GREEN BAY, Wis. — Four years into his NFL career, Green Bay Packers nose tackle B.J. Raji believes he’s on the verge of his best season yet.
Raji needs his optimistic view to play out this way. Entering the last year of his contract with the Packers with no extension offer on the table, Raji is looking for — and perhaps creating — ways to give himself added motivation. While that may also bring added pressure, Raji is confident that 2013 will be his season.
“I don’t think I’ve played my best football, and that’s the beauty of it,” Raji said. “That’s why I’m so excited about the future. I played some good ball in the past and I had some success, but I feel like my best ball is ahead of me.
“Everything in life, just like in football, it’s a learning experience. I think that the more experience I get, the better I’ll be going forward.”
If Green Bay’s front office agreed with Raji’s assessment that he still has a lot of room to improve, more progress toward a new contract would likely have been made by now. The Packers certainly haven’t been shy about handing out big money. This offseason, quarterback Aaron Rodgers was given the richest deal in NFL history and Clay Matthews became the highest-paid outside linebacker.
Though Raji wouldn’t elaborate on his contract demands or salary expectations, he didn’t seem overly worried that his long-term future would be anywhere other than in Green Bay.
“I feel they’ll do right by me,” Raji said on May 28.
Raji, 26, is coming off a season in which he failed to record a sack for the first time in his career. During Green Bay’s Super Bowl-winning season in 2010, Raji had 6.5 sacks and was truly a force as a pass rusher. However, that sack total is more than he’s accumulated in his other three seasons combined.
“Get consistent pressure on the quarterback,” Raji said when discussing his approach for this upcoming season. “It may not necessarily end up in a sack, but as long as I can help play out in the end where the quarterback can’t step up in the pocket, where he has to roll out; help those guys on the edges.”
Having Raji be disruptive along the defensive line on passing downs would be welcomed by Matthews. It was during Raji’s 6.5-sack season in 2010 that Matthews had what is still his career-best with 13.5 sacks.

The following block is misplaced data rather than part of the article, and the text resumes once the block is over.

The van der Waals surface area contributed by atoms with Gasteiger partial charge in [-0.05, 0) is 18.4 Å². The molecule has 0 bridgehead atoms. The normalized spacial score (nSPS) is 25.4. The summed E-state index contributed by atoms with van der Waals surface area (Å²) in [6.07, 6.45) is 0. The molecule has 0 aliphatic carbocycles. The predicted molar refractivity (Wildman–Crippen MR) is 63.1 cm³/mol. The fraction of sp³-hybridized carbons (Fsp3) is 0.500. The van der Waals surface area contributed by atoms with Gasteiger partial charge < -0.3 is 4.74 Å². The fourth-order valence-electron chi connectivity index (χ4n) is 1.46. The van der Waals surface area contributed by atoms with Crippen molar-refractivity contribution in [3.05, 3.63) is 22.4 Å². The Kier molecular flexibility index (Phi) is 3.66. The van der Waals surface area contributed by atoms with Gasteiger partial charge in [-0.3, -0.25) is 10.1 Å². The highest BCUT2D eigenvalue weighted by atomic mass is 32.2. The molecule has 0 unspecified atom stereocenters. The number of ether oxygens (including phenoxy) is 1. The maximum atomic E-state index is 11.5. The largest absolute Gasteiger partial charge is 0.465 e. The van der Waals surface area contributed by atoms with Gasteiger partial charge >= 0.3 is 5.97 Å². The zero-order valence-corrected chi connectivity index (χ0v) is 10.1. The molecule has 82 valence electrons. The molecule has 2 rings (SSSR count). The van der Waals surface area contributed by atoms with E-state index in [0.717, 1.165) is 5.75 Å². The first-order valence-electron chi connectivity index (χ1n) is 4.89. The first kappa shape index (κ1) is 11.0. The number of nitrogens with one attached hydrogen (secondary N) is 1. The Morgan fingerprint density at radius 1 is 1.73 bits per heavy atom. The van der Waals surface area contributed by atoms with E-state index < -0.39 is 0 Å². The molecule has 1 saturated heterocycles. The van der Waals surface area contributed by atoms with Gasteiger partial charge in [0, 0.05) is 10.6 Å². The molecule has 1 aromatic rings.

Raji is hoping to get back to that level of production with the assistance of a skill that he’s trying to perfect.
“Right now, I’m just more focused on shedding blockers,” Raji said. “Particularly in this defense, you have to be able to generate a lot of inertia from not necessarily having a running start off the ball. My goal for this year is to constantly work on separating and getting off blocks, and being able, even if a guy has me hugged up, being able to extend my arms and get off blocks.
“I think if I’m able to do that, with the way we’re training and what we do with our training staff and what we’re doing with how our practice structure is changing slightly, I think that alone will help me to get back to the level that I need to be.”
Getting better in that area of the game has meant giving more attention to the specific details of how the NFL’s best defensive linemen successfully shed blockers.
“(Position coach) Mike Trgovac said it the best: he feels like that’s one of the most under-coached things in the league, is being able to get off blocks,” Raji said. “You kind of tend to believe that if a guy makes it to this level that he’s just able to naturally do it. And (Trgovac) made a concerted effort to help us as far as that’s concerned. I’m just trying to follow suit and do the best I can.”
When defensive coordinator Dom Capers sees Raji shed a blocker this upcoming season, he won’t be surprised. Capers has seen the 337-pound lineman do it before.
“You’ll see some plays where, when he takes a block and sheds a guy, you can see his quickness, his size, his strength, all those things,” Capers said.
Raji doesn’t just want his on-field performance to be the only aspect that improves. After the offseason departure of veterans like Charles Woodson, Desmond Bishop, Donald Driver and Greg Jennings, Raji wants to step up his presence in the locker room, too.
“Number one, I want my leadership, I’m going to take a bigger leadership role,” Raji said. “Taking on the defensive line and on the defense and then trickle up to the team.”
Increased leadership, shedding blockers more frequently and getting back to when he was a factor on passing downs would all raise Raji’s overall value to the Packers. And Capers sees all of those things happening.
“My anticipation of B.J. is just hopefully he’s getting ready to have his best year,” Capers said. “I think he can.”
If all those things do come to be in 2013, general manager Ted Thompson will likely be hammering out details on a new contract for Raji sooner than later.